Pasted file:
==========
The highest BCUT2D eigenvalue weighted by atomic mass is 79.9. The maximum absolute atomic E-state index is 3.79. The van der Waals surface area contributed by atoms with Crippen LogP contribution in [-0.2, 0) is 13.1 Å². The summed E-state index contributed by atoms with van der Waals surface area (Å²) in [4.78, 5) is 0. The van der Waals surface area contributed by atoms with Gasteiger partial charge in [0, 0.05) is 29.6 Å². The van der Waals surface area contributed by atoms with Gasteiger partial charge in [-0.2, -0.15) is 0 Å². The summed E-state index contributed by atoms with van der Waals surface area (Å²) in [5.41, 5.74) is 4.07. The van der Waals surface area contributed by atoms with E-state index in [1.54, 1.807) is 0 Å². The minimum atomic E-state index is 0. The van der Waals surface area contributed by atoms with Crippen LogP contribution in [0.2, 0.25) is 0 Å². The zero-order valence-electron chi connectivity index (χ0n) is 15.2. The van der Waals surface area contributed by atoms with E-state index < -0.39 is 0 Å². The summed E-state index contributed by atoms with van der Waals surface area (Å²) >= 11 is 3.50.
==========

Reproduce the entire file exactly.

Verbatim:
The highest BCUT2D eigenvalue weighted by atomic mass is 79.9. The maximum absolute atomic E-state index is 3.79. The van der Waals surface area contributed by atoms with Crippen LogP contribution in [-0.2, 0) is 13.1 Å². The summed E-state index contributed by atoms with van der Waals surface area (Å²) in [4.78, 5) is 0. The van der Waals surface area contributed by atoms with Gasteiger partial charge in [0, 0.05) is 29.6 Å². The van der Waals surface area contributed by atoms with Gasteiger partial charge in [-0.2, -0.15) is 0 Å². The summed E-state index contributed by atoms with van der Waals surface area (Å²) in [5.41, 5.74) is 4.07. The van der Waals surface area contributed by atoms with E-state index in [1.54, 1.807) is 0 Å². The minimum atomic E-state index is 0. The van der Waals surface area contributed by atoms with Crippen LogP contribution in [0.2, 0.25) is 0 Å². The zero-order valence-electron chi connectivity index (χ0n) is 15.2. The van der Waals surface area contributed by atoms with E-state index < -0.39 is 0 Å². The summed E-state index contributed by atoms with van der Waals surface area (Å²) >= 11 is 3.50.